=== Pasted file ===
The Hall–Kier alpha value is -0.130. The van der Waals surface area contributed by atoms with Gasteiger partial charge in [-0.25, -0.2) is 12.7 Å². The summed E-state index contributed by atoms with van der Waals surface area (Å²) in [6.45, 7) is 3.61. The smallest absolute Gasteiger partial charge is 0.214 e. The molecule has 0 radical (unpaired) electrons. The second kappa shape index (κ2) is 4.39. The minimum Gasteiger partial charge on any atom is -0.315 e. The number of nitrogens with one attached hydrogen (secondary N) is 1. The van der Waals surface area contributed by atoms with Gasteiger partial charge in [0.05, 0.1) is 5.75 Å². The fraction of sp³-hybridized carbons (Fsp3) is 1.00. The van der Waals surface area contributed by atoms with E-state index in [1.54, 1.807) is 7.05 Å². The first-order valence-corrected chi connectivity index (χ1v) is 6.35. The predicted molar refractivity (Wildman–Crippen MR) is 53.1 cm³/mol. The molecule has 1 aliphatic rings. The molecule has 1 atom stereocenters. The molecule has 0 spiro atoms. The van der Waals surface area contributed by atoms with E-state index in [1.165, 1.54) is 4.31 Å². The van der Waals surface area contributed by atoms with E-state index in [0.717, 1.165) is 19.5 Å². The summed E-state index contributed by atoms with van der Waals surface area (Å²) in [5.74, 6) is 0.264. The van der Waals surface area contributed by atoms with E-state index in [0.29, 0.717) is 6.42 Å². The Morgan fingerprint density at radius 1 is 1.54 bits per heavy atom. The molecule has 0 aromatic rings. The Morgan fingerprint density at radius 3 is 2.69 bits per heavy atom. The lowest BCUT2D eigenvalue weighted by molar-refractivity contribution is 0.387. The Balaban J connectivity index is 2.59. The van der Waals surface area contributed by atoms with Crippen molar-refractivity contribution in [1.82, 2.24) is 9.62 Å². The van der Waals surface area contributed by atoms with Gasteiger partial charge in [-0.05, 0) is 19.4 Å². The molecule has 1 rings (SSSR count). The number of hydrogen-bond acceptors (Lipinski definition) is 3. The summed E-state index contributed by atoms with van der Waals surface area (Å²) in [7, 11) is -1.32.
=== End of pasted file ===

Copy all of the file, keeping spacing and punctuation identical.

The Hall–Kier alpha value is -0.130. The van der Waals surface area contributed by atoms with Gasteiger partial charge in [-0.25, -0.2) is 12.7 Å². The summed E-state index contributed by atoms with van der Waals surface area (Å²) in [6.45, 7) is 3.61. The smallest absolute Gasteiger partial charge is 0.214 e. The molecule has 0 radical (unpaired) electrons. The second kappa shape index (κ2) is 4.39. The minimum Gasteiger partial charge on any atom is -0.315 e. The number of nitrogens with one attached hydrogen (secondary N) is 1. The van der Waals surface area contributed by atoms with Gasteiger partial charge in [0.05, 0.1) is 5.75 Å². The fraction of sp³-hybridized carbons (Fsp3) is 1.00. The van der Waals surface area contributed by atoms with E-state index in [1.54, 1.807) is 7.05 Å². The first-order valence-corrected chi connectivity index (χ1v) is 6.35. The predicted molar refractivity (Wildman–Crippen MR) is 53.1 cm³/mol. The molecule has 1 aliphatic rings. The molecule has 1 atom stereocenters. The molecule has 0 spiro atoms. The van der Waals surface area contributed by atoms with E-state index in [1.165, 1.54) is 4.31 Å². The van der Waals surface area contributed by atoms with E-state index in [0.717, 1.165) is 19.5 Å². The summed E-state index contributed by atoms with van der Waals surface area (Å²) in [5.74, 6) is 0.264. The van der Waals surface area contributed by atoms with E-state index in [0.29, 0.717) is 6.42 Å². The Morgan fingerprint density at radius 1 is 1.54 bits per heavy atom. The molecule has 0 aromatic rings. The Morgan fingerprint density at radius 3 is 2.69 bits per heavy atom. The lowest BCUT2D eigenvalue weighted by molar-refractivity contribution is 0.387. The Balaban J connectivity index is 2.59. The van der Waals surface area contributed by atoms with Crippen molar-refractivity contribution in [1.82, 2.24) is 9.62 Å². The van der Waals surface area contributed by atoms with Gasteiger partial charge in [-0.05, 0) is 19.4 Å². The molecule has 1 rings (SSSR count). The number of hydrogen-bond acceptors (Lipinski definition) is 3. The summed E-state index contributed by atoms with van der Waals surface area (Å²) in [7, 11) is -1.32.